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Look who's benefiting from Citizens United: Unions wrote more big checks than corporations in 2013

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When it comes to writing big checks to favored candidates and causes, unions last year seemed to be taking greater advantage of the landmark Citizens United decision than corporations.

A Sunlight analysis of groups and individuals who wrote checks of $10,000 or more to super PACs and other political committees that report to the FEC revealed big labor bested big business in 2013 by better than 2-to-1.

Our study was focused on determining who is writing the kind of checks that would not have been legal prior to the controversial 2010 Supreme Court decision that opened the way for unions and companies to give money directly from their treasuries in unlimited amounts — as opposed to the donations they traditionally made in $1,000 increments from their long-established political action committees.

A series of court cases now known collectively as "Citizens United" paved the way for super PACs and "hybrid" super PACs to accept unlimited donations from groups like corporations and unions that previously were forbidden from giving directly to campaigns. For years, corporations and unions have maintained their own PACs, paid for by contributions from employees or union members; this analysis looked only at money given directly from the treasuries of corporations or unions, as best we could determine.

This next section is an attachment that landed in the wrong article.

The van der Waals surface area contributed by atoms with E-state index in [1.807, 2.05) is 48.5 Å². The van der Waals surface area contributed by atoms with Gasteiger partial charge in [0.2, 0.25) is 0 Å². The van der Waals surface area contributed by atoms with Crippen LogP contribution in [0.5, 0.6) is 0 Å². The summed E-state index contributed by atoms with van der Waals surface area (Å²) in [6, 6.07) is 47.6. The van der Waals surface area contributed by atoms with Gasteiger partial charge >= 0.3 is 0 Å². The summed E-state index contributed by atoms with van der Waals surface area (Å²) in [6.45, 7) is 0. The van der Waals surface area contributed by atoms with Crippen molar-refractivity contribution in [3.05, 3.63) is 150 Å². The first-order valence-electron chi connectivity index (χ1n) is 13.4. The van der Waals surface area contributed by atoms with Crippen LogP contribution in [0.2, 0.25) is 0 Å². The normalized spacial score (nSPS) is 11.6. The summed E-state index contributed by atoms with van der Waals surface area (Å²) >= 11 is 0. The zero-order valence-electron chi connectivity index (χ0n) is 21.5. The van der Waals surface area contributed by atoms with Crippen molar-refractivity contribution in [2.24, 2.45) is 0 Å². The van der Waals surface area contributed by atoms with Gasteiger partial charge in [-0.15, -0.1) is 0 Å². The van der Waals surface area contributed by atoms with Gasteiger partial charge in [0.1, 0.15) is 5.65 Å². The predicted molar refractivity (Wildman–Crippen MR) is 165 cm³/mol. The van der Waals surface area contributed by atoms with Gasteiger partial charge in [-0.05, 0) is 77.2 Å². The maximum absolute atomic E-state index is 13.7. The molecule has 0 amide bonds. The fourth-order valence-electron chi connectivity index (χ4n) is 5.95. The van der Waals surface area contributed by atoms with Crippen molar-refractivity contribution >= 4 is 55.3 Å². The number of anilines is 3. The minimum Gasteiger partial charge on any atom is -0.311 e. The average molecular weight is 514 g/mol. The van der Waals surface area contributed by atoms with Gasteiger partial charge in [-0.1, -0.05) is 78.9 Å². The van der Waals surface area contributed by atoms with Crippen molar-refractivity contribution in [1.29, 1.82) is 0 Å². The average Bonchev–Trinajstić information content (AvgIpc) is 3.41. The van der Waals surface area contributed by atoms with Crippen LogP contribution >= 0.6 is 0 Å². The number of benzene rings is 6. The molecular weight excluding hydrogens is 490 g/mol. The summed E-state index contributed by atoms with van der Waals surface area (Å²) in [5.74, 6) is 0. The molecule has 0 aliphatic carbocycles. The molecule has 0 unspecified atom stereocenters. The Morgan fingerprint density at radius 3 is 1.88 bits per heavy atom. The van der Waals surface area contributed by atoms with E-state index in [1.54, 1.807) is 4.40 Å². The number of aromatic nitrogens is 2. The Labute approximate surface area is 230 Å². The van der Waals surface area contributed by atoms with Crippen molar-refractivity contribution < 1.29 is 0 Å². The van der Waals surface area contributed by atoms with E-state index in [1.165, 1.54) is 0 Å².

The lone deep-pocketed donor remains the most important source of big political checks: Of about $108 million raised by super PACs and hybrid super PACs in 2013 in chunks of $10,000 or more, at least $55 million came from individuals, $19 million came from unions, $7 million came from corporations, $3 million came from nonprofits and $1 million came from trusts. Another $16 million came from PACs and other explicitly political organizations (like the Democratic Governor's Association, a "527" organizations).

It's important to remember that donations reported to the FEC are just a fraction of the amount of money being raised — much of which is now done in secret. It's possible that corporations gave far greater sums to political nonprofits that do not have to report their donors during the same time period. What the numbers make clear, as USA Today reported, is that unions are becoming increasingly willing to flex their muscles in an off-year.

Though most donations from corporations went to right-leaning groups, the year's biggest corporate donor, at $1.1 million, was the Mostyn Law Firm, run by Democratic donor Steve Mostyn. Contran Corporation, founded by the late Harold Simmons, a longtime Republican donor, gave $1 million. Democrats also took the top two positions for individual donors as well.

For a complete look at these donors, see the super PAC donor file on the bulk download page of Sunlight's campaign finance tracker. This analysis disregarded loans, refunds and contributions earmarked through hybrid super PACs to other destinations.